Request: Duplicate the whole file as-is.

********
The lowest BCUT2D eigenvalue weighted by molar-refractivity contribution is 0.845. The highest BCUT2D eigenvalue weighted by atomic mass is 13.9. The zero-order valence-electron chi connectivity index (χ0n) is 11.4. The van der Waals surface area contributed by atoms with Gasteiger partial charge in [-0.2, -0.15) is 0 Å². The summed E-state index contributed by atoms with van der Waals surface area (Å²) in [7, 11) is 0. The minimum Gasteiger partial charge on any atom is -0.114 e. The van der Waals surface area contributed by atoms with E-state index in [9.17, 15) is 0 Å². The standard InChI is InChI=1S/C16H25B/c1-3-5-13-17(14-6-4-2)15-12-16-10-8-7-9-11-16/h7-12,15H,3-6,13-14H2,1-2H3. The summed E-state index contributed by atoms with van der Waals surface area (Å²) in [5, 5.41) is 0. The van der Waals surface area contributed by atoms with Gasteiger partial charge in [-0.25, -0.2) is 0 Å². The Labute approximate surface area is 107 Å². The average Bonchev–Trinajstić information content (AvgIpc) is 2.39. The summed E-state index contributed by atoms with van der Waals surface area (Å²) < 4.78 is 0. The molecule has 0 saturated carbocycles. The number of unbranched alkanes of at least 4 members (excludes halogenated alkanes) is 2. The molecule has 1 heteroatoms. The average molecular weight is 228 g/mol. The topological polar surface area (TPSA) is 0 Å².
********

The lowest BCUT2D eigenvalue weighted by molar-refractivity contribution is 0.845. The highest BCUT2D eigenvalue weighted by atomic mass is 13.9. The zero-order valence-electron chi connectivity index (χ0n) is 11.4. The van der Waals surface area contributed by atoms with Gasteiger partial charge in [-0.2, -0.15) is 0 Å². The summed E-state index contributed by atoms with van der Waals surface area (Å²) in [7, 11) is 0. The minimum Gasteiger partial charge on any atom is -0.114 e. The van der Waals surface area contributed by atoms with E-state index in [9.17, 15) is 0 Å². The standard InChI is InChI=1S/C16H25B/c1-3-5-13-17(14-6-4-2)15-12-16-10-8-7-9-11-16/h7-12,15H,3-6,13-14H2,1-2H3. The summed E-state index contributed by atoms with van der Waals surface area (Å²) in [5, 5.41) is 0. The van der Waals surface area contributed by atoms with Gasteiger partial charge in [-0.25, -0.2) is 0 Å². The Labute approximate surface area is 107 Å². The average Bonchev–Trinajstić information content (AvgIpc) is 2.39. The summed E-state index contributed by atoms with van der Waals surface area (Å²) < 4.78 is 0. The molecule has 0 saturated carbocycles. The number of unbranched alkanes of at least 4 members (excludes halogenated alkanes) is 2. The molecule has 1 heteroatoms. The average molecular weight is 228 g/mol. The topological polar surface area (TPSA) is 0 Å².